[0014] For additional background information, theoretical analysis, and related technology that may prove useful in making and using certain implementations of the present invention, reference is made to the recently published Doctoral Thesis of Ashish Aggarwal entitled “Towards Weighted Mean-Squared Error Optimality of Scalable Audio Coding”, University of California, Santa Barbara, December 2002, which is hereby incorporated by reference in its entirety.

[0015] The invention is defined in the appended claims, some of which may be directed to some or all of the broader aspects of the invention set forth above, while other claims may be directed to specific novel and advantageous features and combinations of features that will be apparent from the Detailed Description that follows.

BRIEF DESCRIPTION OF THE DRAWINGS

[0016] It is to be expressly understood that the following figures are merely examples and are not intended as a definition of the limits of the present invention.

[0017]FIG. 1 is a block diagram of a known base-layer AAC encoder;

[0018]FIG. 2 is a block diagram showing the scale factor and quantization blocks of FIG. 1 in further detail;

[0019]FIG. 3 is a block diagram showing a conventional approach to quantization in one band of a two-layer scalable MC;

[0020]FIG. 4 is a block diagram of an improved scalable coder;

[0021]FIG. 5 is a block diagram of the coder of FIG. 4 modified for use with MC;

[0022]FIG. 6 shows the structure of the quantizer structure for the known AAC encoder of FIG. 1;

[0023]FIG. 7 shows boundary discontinuities associated with the known AAC encoder of FIG. 6;

[0024]FIG. 8 is a block diagram of a novel conditional coder for use with AAC; and

[0025]FIG. 9 depicts the rate-distortion curve of a four-layer implementation of the coder of FIG. 8 with each layer operating at 16 kbps.

DETAILED DESCRIPTION OF REPRESENTATIVE EMBODIMENTS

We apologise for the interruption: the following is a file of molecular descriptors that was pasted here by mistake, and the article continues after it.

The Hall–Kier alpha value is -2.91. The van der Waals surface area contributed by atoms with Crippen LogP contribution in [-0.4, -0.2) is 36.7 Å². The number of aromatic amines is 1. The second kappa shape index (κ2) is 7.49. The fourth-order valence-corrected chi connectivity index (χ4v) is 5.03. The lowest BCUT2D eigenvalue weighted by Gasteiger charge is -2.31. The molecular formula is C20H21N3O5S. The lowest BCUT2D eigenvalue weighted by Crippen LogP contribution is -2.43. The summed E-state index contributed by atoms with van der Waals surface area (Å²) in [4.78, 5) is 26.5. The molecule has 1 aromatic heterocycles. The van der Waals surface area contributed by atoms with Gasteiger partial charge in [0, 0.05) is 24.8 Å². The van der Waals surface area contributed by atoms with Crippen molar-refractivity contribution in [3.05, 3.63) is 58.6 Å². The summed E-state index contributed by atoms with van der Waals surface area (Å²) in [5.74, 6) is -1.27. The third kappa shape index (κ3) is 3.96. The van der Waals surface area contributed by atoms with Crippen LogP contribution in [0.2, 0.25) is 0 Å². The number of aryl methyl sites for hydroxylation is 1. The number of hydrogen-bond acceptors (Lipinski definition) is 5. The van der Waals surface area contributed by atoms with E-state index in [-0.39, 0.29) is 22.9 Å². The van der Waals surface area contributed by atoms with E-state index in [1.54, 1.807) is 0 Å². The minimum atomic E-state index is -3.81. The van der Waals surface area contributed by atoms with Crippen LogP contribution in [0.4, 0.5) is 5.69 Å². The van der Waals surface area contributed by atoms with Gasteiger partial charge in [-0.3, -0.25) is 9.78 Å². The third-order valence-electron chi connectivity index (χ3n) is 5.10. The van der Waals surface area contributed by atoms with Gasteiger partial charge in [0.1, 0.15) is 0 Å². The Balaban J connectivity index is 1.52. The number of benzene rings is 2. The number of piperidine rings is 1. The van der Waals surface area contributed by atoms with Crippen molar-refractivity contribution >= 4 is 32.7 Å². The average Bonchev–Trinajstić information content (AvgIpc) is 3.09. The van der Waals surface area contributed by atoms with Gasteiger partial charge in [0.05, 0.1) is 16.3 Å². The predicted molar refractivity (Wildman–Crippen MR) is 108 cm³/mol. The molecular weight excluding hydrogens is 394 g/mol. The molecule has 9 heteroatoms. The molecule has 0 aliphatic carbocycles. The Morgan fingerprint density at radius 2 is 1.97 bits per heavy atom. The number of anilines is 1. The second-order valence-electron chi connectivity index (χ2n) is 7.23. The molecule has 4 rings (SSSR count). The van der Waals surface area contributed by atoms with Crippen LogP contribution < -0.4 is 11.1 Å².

[0026] Companded Scalable Quantization (CSQ) Scheme for Asymptotically WMSE-Optimal Scalable (AOS) Coding

[0027] ECSQ—Preliminaries

[0028] Let xεR be a scalar random variable with probability density function (pdf) fx(x). The WMSE distortion criterion is given by,

D=∫ x(x−{circumflex over (x)}))2 w(x)f x(x)dx   (2)

[0029] where, w(x) is the weight function and {circumflex over (x)} is the quantized value of x.

[0030] Consider an equivalent companded domain quantizer, which consists of a compandor compression function c(x) for performing a reversible non-linear mapping of the signal level followed by quantization in the companded domain using the equivalent uniform SQ with stepsize Δ. For convenience, we will refer to the structure implementing the compression function c(x) as the compressor for the companded domain (or simply the compressor), and to the compandor structure implementing the reverse mapping (expansion) function c−1(x) as the expander for the companded domain (or simply the expander).

[0031] The best ECSQ is one that minimizes D subject to the entropy constraint on the quantized values, R h ( X ) - E [ log ( Δ c ( x ) ) R c

[0032] and is given by:

c′(x)={square root}{square root over (w(x))}

log(Δ)=h(X)=R c +E[log(w(x))]/2   (3)

[0033] where c′(x) is the slope of the compression function c(x). The operational distortion-rate function of the non-scalable ECSQ, δns, may be represented as, δ ns ( R ) = 1 12 2 2 ( h ( X ) - R ) - E ( log ( w ( x ) ) ) ( 4 )

[0034] For more details, see A. Gersho, “Asymptotically optimal block quantization,” IEEE Trans. Inform. Theory, vol. IT-25, pp. 373-380, July 1979, and J. Li, N. Chaddha, and R. M. Gray, “Asymptotic performance of vector quantizers with a perceptual distortion measure,” IEEE Trans. Inform. Theory, vol. 45, pp. 1082-90, May 1999.

[0035] Conventional Scalable (CS) Coding with ECSQ

[0036] Reference should now be made to the block diagram of a CS coder as shown in the previously mentioned FIG. 3. The compandor compression function 46 for both the base and the enhancement-layer is the same and is denoted by c(x). The uniform SQ stepsizes 40, 42 of the base and the enhancement-layer are denoted by Δb and Δe, respectively. Let {circumflex over (x)} be the overall reconstructed value of x, and z be the reconstruction error at the base-layer, then the distortion for the CS scheme is D cs = Δ e 2 12 z K ( z ) c ( z ) 2 z ( 5 )

 where K(z)=∫x:2c′(x)|z|≦Δ b w(x)c′(x)f x(x)/Δb dx.

[0037] The base and enhancement-layer rates are related to the quantizer stepsize by

R b =h(X)+E[log(c′(x))]−log(Δb)

R e =h(Z)+E[log(c′(x))]−log(Δe)   (6)

[0038] The performance of CS in (5) is strictly worse than the bound (4), unless w(x)=1.

[0039] CSQ Coding with ECSQ